Interview with Professor Carlos Eire

Professor Carlos Eire spoke at a Buckley dinner seminar on February 10, 2020.

On February 10, 2020, the Buckley Program hosted a dinner seminar with Professor Carlos Eire GRD’79 to discuss his recent comments regarding the state of intellectual diversity on college campuses and in the field of academia. Professor Eire is the T. Lawrason Riggs Professor of History and Professor of Religious Studies at Yale University. This transcript has been lightly edited for clarity.

Daniel Blatt: Thank you for joining the Buckley Program this evening, Professor Eire. I wanted to start with this gem of a line on your bio on the History Department website, which reads, “All of his [Professor Eire’s] books are banned in Cuba, where he has been proclaimed an enemy of the state – a distinction he regards as the highest of all honors.”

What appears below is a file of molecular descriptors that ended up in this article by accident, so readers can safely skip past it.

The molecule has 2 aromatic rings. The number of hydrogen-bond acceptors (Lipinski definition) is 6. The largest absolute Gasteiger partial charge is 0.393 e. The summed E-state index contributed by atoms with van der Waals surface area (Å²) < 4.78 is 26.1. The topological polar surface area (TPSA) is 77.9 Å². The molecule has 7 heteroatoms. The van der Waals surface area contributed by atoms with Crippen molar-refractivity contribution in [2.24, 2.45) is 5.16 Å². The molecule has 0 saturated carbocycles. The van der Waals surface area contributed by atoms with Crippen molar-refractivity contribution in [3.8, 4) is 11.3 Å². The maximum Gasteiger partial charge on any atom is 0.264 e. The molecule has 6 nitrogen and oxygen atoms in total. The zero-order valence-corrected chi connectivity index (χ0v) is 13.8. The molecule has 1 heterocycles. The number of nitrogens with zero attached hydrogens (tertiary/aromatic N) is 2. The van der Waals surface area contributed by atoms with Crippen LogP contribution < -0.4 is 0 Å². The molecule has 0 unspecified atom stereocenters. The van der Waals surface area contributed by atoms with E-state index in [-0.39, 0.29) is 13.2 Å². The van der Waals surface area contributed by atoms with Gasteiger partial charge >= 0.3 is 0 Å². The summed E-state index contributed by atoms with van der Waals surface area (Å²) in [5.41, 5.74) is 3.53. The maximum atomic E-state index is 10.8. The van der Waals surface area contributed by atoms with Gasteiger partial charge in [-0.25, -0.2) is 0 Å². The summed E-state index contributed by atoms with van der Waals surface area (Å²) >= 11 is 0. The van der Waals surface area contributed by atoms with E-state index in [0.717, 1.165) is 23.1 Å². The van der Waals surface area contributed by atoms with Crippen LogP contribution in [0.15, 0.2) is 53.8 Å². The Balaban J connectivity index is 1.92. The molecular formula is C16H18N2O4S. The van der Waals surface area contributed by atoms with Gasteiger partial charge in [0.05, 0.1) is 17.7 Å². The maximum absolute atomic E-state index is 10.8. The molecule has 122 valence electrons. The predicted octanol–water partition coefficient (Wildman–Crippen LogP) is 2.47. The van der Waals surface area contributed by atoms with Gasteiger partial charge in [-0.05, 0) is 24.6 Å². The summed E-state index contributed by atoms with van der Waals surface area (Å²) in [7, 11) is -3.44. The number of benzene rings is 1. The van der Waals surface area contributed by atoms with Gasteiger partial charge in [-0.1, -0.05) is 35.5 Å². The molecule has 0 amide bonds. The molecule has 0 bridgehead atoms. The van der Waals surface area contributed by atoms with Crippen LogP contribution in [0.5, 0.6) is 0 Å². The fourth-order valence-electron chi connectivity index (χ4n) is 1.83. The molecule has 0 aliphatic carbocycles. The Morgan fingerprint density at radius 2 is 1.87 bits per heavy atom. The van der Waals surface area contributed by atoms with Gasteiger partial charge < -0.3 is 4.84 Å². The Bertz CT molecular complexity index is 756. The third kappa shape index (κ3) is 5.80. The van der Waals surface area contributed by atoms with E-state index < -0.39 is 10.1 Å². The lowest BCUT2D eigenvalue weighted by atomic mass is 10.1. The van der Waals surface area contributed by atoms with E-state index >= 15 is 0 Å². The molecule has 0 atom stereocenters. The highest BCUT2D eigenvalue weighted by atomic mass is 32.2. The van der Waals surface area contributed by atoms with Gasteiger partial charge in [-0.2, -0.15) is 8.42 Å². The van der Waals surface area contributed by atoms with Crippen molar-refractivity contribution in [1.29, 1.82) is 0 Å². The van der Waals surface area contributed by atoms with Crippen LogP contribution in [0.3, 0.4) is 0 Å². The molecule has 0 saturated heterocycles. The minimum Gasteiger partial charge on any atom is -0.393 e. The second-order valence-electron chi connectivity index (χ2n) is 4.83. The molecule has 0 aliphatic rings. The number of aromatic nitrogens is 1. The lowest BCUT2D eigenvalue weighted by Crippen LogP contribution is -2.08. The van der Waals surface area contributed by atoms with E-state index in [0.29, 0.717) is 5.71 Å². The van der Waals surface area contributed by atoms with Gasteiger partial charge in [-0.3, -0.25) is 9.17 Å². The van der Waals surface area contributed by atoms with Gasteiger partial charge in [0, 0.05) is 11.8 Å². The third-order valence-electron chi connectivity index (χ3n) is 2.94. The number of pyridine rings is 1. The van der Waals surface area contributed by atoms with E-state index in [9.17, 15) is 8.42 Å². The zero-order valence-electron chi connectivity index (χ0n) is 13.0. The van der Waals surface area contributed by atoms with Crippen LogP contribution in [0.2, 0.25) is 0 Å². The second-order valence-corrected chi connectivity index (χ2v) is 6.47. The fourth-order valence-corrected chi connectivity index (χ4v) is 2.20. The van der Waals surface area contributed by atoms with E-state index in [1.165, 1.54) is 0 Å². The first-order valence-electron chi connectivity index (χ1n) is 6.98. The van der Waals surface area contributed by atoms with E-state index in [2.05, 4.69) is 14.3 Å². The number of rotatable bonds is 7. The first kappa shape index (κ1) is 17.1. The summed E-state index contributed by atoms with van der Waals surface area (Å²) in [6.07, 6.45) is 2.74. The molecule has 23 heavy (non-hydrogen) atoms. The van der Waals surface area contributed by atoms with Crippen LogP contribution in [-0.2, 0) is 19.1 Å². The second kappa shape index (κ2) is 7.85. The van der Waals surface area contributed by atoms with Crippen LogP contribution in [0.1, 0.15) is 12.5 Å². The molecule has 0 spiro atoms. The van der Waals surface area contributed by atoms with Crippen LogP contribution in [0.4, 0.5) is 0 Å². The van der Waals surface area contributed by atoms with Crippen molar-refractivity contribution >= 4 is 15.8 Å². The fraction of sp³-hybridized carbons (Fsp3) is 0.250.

Professor Carlos Eire: It still is.

DB: I want to use that as way to start the interview and get at the importance of intellectual diversity in academia. Everyone today seems to hail diversity as this great end-all be-all, but why is intellectual diversity so important?

CE: The university is a place for the exchange of ideas and learning. When it comes to something like cell biology, for example, the political side of thinking doesn’t get into that very much, but for all the other subjects other than hard science, especially in humanities and social sciences and the professional schools such as Law and the School of Management, having intellectual diversity certainly is important. And by intellectual diversity it’s a by-word, a euphemism for political diversity, looking at the world through a different perspective than the majority because, it’s pretty clear, everyone acknowledges it, no one denies it, that the vast majority of American academics call themselves liberals and progressives, or even something farther left than that!